Amazon.com Inc. and Google parent Alphabet Inc. won’t trade for the rest of the day at the New York Stock Exchange, which is not a scary prospect because they’re listed by Nasdaq Inc. and seem to be trading just fine there and on other markets.
The NYSE blamed a technical malfunction, specifically a “price scale code issue.” Amazon, Alphabet and a third affected company, Booking Holdings Inc., all have stock prices exceeding US$1,000.
NYSE is the most famous of the three U.S. stock markets owned by Intercontinental Exchange Inc., and it only now started offering trading of Nasdaq-listed companies like Amazon, Alphabet and Booking. Nasdaq was formed in the 1970s, when NYSE was still an exclusive club. And a vestige of that era that’s finally going away is the NYSE floor had never handled trading of Nasdaq-listed shares.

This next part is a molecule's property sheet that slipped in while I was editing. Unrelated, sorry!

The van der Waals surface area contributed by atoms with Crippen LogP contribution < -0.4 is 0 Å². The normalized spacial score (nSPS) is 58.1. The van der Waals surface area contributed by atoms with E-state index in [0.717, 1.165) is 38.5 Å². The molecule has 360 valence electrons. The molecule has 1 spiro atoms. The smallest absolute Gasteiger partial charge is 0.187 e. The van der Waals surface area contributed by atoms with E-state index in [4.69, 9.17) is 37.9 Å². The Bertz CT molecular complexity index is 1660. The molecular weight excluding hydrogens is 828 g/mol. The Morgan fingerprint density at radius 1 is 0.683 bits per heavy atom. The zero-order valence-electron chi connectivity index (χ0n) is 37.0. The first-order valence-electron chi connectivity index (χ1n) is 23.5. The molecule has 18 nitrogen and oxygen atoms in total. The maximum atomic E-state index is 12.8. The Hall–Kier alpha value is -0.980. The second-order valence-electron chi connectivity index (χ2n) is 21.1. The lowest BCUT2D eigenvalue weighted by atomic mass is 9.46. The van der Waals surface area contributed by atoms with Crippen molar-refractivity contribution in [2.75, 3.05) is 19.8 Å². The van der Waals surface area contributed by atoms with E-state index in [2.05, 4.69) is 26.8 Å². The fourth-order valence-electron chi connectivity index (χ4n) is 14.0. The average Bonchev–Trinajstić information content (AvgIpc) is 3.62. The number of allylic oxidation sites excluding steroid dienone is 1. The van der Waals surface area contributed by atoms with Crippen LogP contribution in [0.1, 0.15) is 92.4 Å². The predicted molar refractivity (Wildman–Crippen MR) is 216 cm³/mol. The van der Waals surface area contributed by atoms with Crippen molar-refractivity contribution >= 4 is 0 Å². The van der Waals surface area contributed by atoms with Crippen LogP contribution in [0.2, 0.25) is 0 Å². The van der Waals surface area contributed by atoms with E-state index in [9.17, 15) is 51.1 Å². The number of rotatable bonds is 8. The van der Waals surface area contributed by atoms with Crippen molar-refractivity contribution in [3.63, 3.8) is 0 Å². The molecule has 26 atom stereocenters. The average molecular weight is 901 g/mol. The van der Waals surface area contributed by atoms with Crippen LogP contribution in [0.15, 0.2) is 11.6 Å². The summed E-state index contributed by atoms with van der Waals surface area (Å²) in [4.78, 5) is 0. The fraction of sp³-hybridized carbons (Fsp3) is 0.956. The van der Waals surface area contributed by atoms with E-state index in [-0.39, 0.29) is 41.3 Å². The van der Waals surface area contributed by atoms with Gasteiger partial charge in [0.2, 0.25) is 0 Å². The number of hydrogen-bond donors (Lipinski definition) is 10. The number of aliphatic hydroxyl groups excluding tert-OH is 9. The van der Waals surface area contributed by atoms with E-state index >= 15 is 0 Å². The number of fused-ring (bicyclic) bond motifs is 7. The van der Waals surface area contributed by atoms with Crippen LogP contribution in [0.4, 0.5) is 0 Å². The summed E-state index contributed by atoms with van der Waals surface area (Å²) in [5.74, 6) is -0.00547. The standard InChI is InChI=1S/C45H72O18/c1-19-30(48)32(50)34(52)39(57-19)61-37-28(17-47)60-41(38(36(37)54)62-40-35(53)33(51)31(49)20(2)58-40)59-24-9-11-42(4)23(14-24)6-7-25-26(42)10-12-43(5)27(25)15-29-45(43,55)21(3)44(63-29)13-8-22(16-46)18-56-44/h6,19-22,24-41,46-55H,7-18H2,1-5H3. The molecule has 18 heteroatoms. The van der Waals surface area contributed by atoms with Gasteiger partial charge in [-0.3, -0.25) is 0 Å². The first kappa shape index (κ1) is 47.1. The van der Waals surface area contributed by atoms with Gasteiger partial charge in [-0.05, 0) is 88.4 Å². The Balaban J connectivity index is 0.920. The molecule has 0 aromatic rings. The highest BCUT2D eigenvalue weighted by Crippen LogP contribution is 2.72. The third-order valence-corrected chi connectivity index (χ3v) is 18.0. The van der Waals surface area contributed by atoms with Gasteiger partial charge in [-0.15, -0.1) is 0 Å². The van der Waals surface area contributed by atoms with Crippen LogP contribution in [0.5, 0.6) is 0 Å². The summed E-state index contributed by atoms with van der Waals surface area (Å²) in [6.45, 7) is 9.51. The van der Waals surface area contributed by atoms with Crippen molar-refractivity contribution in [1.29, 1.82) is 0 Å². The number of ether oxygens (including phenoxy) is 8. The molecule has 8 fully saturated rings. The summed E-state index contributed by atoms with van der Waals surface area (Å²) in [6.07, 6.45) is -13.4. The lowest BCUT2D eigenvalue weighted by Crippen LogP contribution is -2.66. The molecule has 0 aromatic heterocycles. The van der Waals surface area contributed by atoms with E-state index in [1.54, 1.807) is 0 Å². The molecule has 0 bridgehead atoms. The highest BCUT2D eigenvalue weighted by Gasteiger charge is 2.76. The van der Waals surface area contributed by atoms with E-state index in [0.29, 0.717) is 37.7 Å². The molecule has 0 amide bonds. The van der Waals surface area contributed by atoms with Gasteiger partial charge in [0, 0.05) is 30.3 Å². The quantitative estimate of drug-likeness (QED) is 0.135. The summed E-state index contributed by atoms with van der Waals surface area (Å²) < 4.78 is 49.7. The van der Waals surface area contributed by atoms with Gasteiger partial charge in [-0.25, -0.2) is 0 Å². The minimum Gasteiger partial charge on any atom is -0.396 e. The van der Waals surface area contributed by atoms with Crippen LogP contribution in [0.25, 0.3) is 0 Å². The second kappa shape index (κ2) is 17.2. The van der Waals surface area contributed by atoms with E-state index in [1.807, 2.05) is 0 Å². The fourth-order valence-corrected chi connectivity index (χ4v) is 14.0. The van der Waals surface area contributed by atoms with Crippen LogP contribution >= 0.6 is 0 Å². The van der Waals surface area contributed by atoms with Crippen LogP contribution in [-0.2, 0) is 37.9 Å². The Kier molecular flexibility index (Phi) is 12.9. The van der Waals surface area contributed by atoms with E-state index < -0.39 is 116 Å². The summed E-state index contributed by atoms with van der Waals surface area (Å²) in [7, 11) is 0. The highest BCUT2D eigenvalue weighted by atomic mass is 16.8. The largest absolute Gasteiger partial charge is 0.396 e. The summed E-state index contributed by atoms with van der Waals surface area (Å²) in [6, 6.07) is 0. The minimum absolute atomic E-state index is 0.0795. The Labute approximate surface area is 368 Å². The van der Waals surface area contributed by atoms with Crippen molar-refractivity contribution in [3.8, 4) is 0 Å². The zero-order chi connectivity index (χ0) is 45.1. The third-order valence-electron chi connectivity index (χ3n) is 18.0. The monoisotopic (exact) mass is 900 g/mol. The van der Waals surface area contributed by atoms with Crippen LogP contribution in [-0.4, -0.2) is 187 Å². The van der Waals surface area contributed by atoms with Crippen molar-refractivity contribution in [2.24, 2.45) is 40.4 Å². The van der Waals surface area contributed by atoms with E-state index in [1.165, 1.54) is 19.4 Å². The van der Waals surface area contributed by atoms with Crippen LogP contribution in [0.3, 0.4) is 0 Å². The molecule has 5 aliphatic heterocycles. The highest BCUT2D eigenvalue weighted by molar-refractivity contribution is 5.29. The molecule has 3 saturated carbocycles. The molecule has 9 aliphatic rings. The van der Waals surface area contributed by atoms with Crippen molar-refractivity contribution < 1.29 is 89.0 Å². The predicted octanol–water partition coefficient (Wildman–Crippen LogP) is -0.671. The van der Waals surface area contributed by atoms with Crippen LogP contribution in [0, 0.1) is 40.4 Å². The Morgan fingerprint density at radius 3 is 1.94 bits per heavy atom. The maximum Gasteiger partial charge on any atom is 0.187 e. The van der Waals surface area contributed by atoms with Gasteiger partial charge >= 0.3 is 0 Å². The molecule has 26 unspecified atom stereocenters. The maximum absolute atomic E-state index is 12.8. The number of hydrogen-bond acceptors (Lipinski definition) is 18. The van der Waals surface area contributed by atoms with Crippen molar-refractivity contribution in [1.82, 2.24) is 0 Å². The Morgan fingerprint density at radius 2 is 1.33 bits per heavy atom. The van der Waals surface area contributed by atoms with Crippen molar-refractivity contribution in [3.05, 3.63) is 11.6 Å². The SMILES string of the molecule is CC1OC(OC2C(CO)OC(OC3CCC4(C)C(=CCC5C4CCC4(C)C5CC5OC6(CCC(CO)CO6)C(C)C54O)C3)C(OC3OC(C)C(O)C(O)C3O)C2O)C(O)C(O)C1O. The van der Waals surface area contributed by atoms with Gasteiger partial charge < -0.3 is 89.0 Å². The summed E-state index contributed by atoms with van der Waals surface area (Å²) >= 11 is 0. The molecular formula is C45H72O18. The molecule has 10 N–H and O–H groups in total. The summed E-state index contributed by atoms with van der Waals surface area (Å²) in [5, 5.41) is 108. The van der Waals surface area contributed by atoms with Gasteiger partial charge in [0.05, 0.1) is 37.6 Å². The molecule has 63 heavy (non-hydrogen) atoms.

But its sister exchange, NYSE Arca, has for years. It did about 6.2 per cent of Amazon’s trading volume over the past 20 days, versus 27 per cent at the Nasdaq Stock Market, according to data compiled by Bloomberg. For Alphabet, it was 3.6 per cent versus 19 per cent, respectively.
The fragmentation of U.S. stock trading across 12 exchanges and dozens of other venues is often criticized for creating a tangled web that’s difficult for traders and brokers to navigate. But it also means when one market has a problem, there’s no shortage of other places to trade shares, which seems to be the case in this instance.
Amazon and Alphabet “are very liquid stocks that are traded on many” markets, said Stephen Carl, head trader at Williams Capital Group. “I would not think that it would be a material impact.”
Nasdaq spokesman Joe Christinat said Nasdaq markets are operating normally.